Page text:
Lethal Leg Pain - Page #1
 

Author: Elizabeth Hill, DO
Co Author #1: Carly Day, MD
Editor: Shaun Spielman, MD

Patient Presentation:
A 23 year old male presented to the sports medicine clinic for left leg pain of one month's duration.

History:
The pain started in his left lateral hip and gradually spread to his left lateral knee, with no back involvement. It was constant and crampy in nature. The intensity increased at night and ultimately brought him in for an evaluation. He denied trauma, prior injury or constitutional symptoms. He participated in recreational basketball but was unable to play 1 week prior due to pain. He was sober after years of polysubstance abuse, including intravenous drugs, with continued tobacco abuse. Family history was noncontributory.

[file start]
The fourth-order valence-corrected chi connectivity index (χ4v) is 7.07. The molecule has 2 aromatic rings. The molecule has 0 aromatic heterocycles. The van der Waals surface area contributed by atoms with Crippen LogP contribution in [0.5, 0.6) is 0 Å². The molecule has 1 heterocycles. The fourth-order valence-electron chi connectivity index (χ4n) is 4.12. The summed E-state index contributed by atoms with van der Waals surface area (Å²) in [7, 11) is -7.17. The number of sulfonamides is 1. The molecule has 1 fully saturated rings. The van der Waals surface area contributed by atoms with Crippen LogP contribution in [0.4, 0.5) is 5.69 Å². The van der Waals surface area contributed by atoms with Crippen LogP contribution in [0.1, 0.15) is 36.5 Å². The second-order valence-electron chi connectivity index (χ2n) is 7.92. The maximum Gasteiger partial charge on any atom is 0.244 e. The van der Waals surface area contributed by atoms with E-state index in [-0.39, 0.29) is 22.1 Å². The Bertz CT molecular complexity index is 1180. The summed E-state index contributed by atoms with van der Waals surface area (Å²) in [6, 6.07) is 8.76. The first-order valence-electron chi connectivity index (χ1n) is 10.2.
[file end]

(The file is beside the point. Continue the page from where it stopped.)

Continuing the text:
Physical Exam:
He was well appearing, afebrile and vital signs were within normal limits. Lower extremity inspection was negative for ecchymosis or swelling. He was markedly tender to palpation along the left tensor fascia latae, iliotibial band, lateral femoral condyle and fibular head. Range of motion was normal at the hip, knee and spine. He was neurovascularly intact with normal muscle strength, reflexes and gait. FADIR was positive for mild lateral hip pain. Ober and FABER tests were negative.

Click here to continue. Challenge yourself by writing down a broad differential diagnosis before moving to the next slide.


NOTE: For more information, please contact the AMSSM, 11639 Earnshaw, Overland Park, KS 66210, (913) 327-1415.
 

© The American Medical Society for Sports Medicine
4000 W. 114th Street, Suite 100
Leawood, KS 66211
Phone: 913.327.1415


Website created by the computer geek